Malcolm Morse started with a general practice covering areas of crime, civil, family and licensing law. Over time he has specialised exclusively in a criminal practice which later became concentrated on fraud, financial crime and financial orders and sexual offences.
His practice is split between prosecution and defence work, and he has particular expertise in matters of serious crime and violence, fraud and confiscation proceedings.
Malcolm Morse has been a Recorder since 1999 with authorisations in crime, civil and public and private family law.
Malcolm started his career as a general common law/family practitioner. Over time he has specialised exclusively in criminal law with an emphasis on serious organised crime. His practice is split evenly between prosecution and defence work and he has particular expertise in matters of serious crime and violence, fraud and confiscation proceedings. As a Recorder, he is authorised to hear criminal, County Court and private family cases.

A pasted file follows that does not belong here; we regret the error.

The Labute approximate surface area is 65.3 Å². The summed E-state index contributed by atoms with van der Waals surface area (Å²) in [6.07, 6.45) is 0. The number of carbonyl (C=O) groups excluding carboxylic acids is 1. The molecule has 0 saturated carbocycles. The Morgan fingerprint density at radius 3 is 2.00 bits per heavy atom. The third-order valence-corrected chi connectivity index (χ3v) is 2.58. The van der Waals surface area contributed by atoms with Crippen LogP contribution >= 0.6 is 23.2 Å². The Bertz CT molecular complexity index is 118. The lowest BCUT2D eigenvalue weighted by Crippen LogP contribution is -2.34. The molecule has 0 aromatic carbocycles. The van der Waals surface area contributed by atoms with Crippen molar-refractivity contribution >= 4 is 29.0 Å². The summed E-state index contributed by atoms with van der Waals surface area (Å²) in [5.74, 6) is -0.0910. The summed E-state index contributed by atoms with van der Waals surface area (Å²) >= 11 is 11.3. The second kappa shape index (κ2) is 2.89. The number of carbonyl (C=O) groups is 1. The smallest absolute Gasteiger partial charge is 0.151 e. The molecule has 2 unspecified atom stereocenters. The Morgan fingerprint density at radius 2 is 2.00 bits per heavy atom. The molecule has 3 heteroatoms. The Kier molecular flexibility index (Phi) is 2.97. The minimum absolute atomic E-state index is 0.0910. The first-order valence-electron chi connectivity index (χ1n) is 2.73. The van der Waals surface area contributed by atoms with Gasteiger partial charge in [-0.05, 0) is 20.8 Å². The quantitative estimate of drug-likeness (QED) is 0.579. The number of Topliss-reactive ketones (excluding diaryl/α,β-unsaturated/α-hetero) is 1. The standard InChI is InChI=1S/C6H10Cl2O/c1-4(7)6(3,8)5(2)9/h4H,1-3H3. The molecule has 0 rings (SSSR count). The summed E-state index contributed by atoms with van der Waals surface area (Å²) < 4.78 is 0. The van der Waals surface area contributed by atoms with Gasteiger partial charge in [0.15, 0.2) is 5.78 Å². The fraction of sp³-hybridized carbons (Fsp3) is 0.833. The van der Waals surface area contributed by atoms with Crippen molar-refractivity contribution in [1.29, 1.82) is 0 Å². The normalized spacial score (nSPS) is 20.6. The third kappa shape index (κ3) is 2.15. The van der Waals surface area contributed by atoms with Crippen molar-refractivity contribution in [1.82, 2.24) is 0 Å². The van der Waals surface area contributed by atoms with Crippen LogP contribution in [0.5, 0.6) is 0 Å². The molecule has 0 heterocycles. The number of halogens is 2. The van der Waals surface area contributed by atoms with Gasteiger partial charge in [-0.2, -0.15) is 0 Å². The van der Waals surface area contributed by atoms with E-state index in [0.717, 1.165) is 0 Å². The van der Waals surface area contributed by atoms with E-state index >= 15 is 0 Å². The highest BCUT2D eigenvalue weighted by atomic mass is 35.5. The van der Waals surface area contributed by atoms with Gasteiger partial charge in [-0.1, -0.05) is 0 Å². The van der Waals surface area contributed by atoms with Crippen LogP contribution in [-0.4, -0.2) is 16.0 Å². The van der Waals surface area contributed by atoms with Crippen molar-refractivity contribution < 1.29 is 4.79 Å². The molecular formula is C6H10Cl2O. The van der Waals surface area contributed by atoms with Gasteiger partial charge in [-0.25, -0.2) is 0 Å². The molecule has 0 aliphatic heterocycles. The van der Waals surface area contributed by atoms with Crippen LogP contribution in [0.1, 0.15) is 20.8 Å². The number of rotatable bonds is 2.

DPP v P, in the House of Lords, where the old rules about admissibility of evidence were reviewed and replaced by a rule which anticipated the Criminal Justice Act 2003 in respect of bad character.
R v Hinks, in the House of Lords, where the question of the possibility of dishonest appropriation in voluntary transfers of property was considered.
The Queen v Georgina Vilella, in the Crown Court, he has prosecuted in a trial for murder at Wolverhampton where the deceased was killed by burning and one of the questions was the statutory defence of loss of control.
The Queen v Czyzewski, Court of Appeal.
The Queen v Eric FitzPatrick Danison in Crown Court.